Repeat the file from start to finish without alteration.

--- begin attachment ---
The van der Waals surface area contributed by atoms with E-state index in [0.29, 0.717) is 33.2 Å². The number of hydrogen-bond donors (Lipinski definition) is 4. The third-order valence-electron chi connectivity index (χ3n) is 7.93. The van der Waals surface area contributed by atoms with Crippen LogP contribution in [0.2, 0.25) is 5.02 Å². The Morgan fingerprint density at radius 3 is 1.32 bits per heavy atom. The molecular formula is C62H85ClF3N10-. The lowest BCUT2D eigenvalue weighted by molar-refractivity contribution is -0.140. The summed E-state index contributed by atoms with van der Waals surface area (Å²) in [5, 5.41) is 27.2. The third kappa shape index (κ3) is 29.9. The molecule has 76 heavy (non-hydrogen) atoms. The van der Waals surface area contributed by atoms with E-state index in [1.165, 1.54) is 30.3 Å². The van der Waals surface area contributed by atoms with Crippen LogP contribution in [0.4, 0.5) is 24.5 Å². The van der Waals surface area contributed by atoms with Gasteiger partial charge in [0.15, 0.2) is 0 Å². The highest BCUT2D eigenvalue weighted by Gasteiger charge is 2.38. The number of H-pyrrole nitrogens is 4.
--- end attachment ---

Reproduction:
The van der Waals surface area contributed by atoms with E-state index in [0.29, 0.717) is 33.2 Å². The number of hydrogen-bond donors (Lipinski definition) is 4. The third-order valence-electron chi connectivity index (χ3n) is 7.93. The van der Waals surface area contributed by atoms with Crippen LogP contribution in [0.2, 0.25) is 5.02 Å². The Morgan fingerprint density at radius 3 is 1.32 bits per heavy atom. The molecular formula is C62H85ClF3N10-. The lowest BCUT2D eigenvalue weighted by molar-refractivity contribution is -0.140. The summed E-state index contributed by atoms with van der Waals surface area (Å²) in [5, 5.41) is 27.2. The third kappa shape index (κ3) is 29.9. The molecule has 76 heavy (non-hydrogen) atoms. The van der Waals surface area contributed by atoms with E-state index in [1.165, 1.54) is 30.3 Å². The van der Waals surface area contributed by atoms with Crippen LogP contribution in [0.4, 0.5) is 24.5 Å². The van der Waals surface area contributed by atoms with Gasteiger partial charge in [0.15, 0.2) is 0 Å². The highest BCUT2D eigenvalue weighted by Gasteiger charge is 2.38. The number of H-pyrrole nitrogens is 4.